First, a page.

Health

Mediterranean Diet May Improve Teens' Grades

A new study shows the consumption of the Mediterranean diet is associated with higher scores in core school subjects and verbal skills in adolescents.

Aug. 28, 2018
By Mary West

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Researchers in a Span­ish study found that adher­ence to the Mediter­ranean diet (Med­Diet) improved the scholas­tic per­for­mance of teenagers. The authors attrib­uted the ben­e­fit to the eat­ing plan’s abil­ity to pro­mote bet­ter sleep qual­ity.

Edu­ca­tion and pub­lic health pro­fes­sion­als should work together to achieve both improved health sta­tus and aca­d­e­mic per­for­mance in ado­les­cents.- Researchers

Aca­d­e­mic per­for­mance dur­ing ado­les­cence has a sig­nif­i­cant influ­ence on future health and work con­di­tions,” said the authors at Jaume I Uni­ver­sity in Castel­lón, Spain.

Stud­ies link the Med­Diet to a host of health ben­e­fits. The eat­ing plan’s richly nutri­tious foods, includ­ing fruits, veg­eta­bles, whole grains, fish, nuts and olive oil, appear to pro­vide the body with what it needs to func­tion opti­mally. The diet includes dairy prod­ucts and poul­try in mod­er­a­tion but restricts red meat con­sump­tion to no more than a few times a month.

Accord­ing to the researchers, ear­lier inves­ti­ga­tions have shown that teens have bet­ter aca­d­e­mic and cog­ni­tive suc­cess when they con­sume fruits, veg­eta­bles and fish, as well as limit their con­sump­tion of salty snacks and sodas.

Despite this grow­ing evi­dence of the influ­ence of diet on cog­ni­tion, the effect of adher­ence to the Mediter­ranean diet on aca­d­e­mic per­for­mance in ado­les­cents has been poorly inves­ti­gated,” the authors added.

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In the study pub­lished in Acta Pae­di­atrica, 269 teenagers of an aver­age age of 13.9 were recruited from 38 sec­ondary schools and sports clubs in Castel­lon, Spain. Adher­ence to the Med­Diet was eval­u­ated by the KIDMED ques­tion­naire. Sleep dura­tion was mea­sured by a wrist-worn accelerom­e­ter, while sleep qual­ity was assessed with the Pitts­burgh Sleep Qual­ity Index test. Final grades and a val­i­dated test served as deter­mi­nants of school per­for­mance.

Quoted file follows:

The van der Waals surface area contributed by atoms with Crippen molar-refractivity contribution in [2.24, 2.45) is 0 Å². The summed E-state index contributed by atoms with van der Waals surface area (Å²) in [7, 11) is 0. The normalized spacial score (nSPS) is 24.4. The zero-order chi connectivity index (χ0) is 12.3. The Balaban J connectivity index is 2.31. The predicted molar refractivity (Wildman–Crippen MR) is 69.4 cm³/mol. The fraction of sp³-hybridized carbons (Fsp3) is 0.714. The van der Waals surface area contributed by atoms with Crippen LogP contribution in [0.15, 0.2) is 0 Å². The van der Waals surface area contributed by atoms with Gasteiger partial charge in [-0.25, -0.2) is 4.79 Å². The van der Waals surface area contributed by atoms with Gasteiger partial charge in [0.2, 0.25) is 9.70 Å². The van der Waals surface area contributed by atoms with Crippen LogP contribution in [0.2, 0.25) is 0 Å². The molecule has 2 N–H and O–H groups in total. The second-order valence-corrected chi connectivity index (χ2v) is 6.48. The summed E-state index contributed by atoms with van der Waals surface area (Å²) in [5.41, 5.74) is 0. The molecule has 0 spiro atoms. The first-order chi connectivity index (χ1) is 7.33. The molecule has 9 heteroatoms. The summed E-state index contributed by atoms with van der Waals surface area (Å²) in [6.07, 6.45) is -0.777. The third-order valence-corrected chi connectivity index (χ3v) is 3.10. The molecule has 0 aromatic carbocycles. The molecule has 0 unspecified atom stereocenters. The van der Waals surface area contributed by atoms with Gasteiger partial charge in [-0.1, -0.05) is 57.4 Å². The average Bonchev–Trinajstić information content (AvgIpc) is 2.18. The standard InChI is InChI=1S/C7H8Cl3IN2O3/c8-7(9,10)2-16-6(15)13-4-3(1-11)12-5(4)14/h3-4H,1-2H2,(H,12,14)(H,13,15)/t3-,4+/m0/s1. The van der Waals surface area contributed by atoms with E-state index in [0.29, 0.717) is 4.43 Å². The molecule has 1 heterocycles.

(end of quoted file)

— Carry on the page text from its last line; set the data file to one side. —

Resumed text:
Analy­sis of the data showed closer adher­ence to the Med­Diet was linked to bet­ter scores in core sub­jects, lan­guage and ver­bal abil­ity, as well as higher grade point aver­ages. Sleep qual­ity played an impor­tant role in the con­nec­tion between the Med­Diet and the scholas­tic ben­e­fits.

Edu­ca­tion and pub­lic health pro­fes­sion­als should work together to achieve both improved health sta­tus and aca­d­e­mic per­for­mance in ado­les­cents,” the authors con­cluded.

What spe­cific aspects of the Med­Diet might under­lie the scholas­tic ben­e­fit? Olive Oil Times put the ques­tion to Board Cer­ti­fied Natur­o­pathic Doc­tor Erica Steele of Holis­tic Fam­ily Prac­tice of Vir­ginia Beach, Vir­ginia.

The Med­Diet has a pos­i­tive out­come on brain health and brain devel­op­ment due to its high amount of omega‑3 fatty acids, which are con­sid­ered smart fats,’ said Steele.

These fats sup­ply build­ing mate­r­ial for the brain and offer sub­stan­tial mem­ory-pro­tec­tive qual­i­ties. In a study pub­lished in the Neu­rol­ogy Paper, sci­en­tists dis­cov­ered that those with lower blood con­cen­tra­tions of omega‑3 fatty acids per­formed worse on assess­ments and think­ing tests that involved mem­ory and prob­lem-solv­ing. The heart-healthy Med­Diet also seems to be good for the brain,” she said.





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